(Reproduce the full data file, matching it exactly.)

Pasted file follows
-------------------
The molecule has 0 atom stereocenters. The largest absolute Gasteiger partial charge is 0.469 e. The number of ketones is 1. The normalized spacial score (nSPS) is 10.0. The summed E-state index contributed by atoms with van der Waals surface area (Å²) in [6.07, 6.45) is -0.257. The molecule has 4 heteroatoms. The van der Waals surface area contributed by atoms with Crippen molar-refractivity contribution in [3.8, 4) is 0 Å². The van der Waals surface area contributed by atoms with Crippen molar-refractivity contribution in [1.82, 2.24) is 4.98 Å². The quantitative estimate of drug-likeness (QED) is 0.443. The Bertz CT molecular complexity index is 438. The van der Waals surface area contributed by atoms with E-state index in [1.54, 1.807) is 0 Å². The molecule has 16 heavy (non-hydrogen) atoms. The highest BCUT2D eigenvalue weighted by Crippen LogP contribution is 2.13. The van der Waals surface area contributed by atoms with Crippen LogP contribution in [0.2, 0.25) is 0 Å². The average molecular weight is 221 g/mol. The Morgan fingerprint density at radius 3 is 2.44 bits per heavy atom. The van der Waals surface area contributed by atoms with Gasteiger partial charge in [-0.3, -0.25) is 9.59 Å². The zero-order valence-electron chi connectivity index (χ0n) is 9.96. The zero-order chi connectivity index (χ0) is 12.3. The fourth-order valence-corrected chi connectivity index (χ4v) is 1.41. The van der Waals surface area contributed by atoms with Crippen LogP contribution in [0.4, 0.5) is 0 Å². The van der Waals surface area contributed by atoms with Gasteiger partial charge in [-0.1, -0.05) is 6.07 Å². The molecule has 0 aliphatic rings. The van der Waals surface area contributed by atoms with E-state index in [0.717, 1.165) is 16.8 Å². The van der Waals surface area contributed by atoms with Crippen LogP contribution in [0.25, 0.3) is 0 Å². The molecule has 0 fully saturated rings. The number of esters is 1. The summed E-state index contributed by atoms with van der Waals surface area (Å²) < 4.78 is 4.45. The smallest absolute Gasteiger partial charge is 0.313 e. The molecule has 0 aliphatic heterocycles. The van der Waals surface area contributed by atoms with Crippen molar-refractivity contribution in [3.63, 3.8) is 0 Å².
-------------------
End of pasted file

The molecule has 0 atom stereocenters. The largest absolute Gasteiger partial charge is 0.469 e. The number of ketones is 1. The normalized spacial score (nSPS) is 10.0. The summed E-state index contributed by atoms with van der Waals surface area (Å²) in [6.07, 6.45) is -0.257. The molecule has 4 heteroatoms. The van der Waals surface area contributed by atoms with Crippen molar-refractivity contribution in [3.8, 4) is 0 Å². The van der Waals surface area contributed by atoms with Crippen molar-refractivity contribution in [1.82, 2.24) is 4.98 Å². The quantitative estimate of drug-likeness (QED) is 0.443. The Bertz CT molecular complexity index is 438. The van der Waals surface area contributed by atoms with E-state index in [1.54, 1.807) is 0 Å². The molecule has 16 heavy (non-hydrogen) atoms. The highest BCUT2D eigenvalue weighted by Crippen LogP contribution is 2.13. The van der Waals surface area contributed by atoms with Crippen LogP contribution in [0.2, 0.25) is 0 Å². The average molecular weight is 221 g/mol. The Morgan fingerprint density at radius 3 is 2.44 bits per heavy atom. The van der Waals surface area contributed by atoms with Gasteiger partial charge in [-0.3, -0.25) is 9.59 Å². The zero-order valence-electron chi connectivity index (χ0n) is 9.96. The zero-order chi connectivity index (χ0) is 12.3. The fourth-order valence-corrected chi connectivity index (χ4v) is 1.41. The van der Waals surface area contributed by atoms with Crippen LogP contribution in [0.4, 0.5) is 0 Å². The van der Waals surface area contributed by atoms with Gasteiger partial charge in [-0.1, -0.05) is 6.07 Å². The molecule has 0 aliphatic rings. The van der Waals surface area contributed by atoms with E-state index in [0.717, 1.165) is 16.8 Å². The van der Waals surface area contributed by atoms with Crippen LogP contribution in [0.25, 0.3) is 0 Å². The molecule has 0 fully saturated rings. The number of esters is 1. The summed E-state index contributed by atoms with van der Waals surface area (Å²) < 4.78 is 4.45. The smallest absolute Gasteiger partial charge is 0.313 e. The molecule has 0 aliphatic heterocycles. The van der Waals surface area contributed by atoms with Crippen molar-refractivity contribution in [3.63, 3.8) is 0 Å².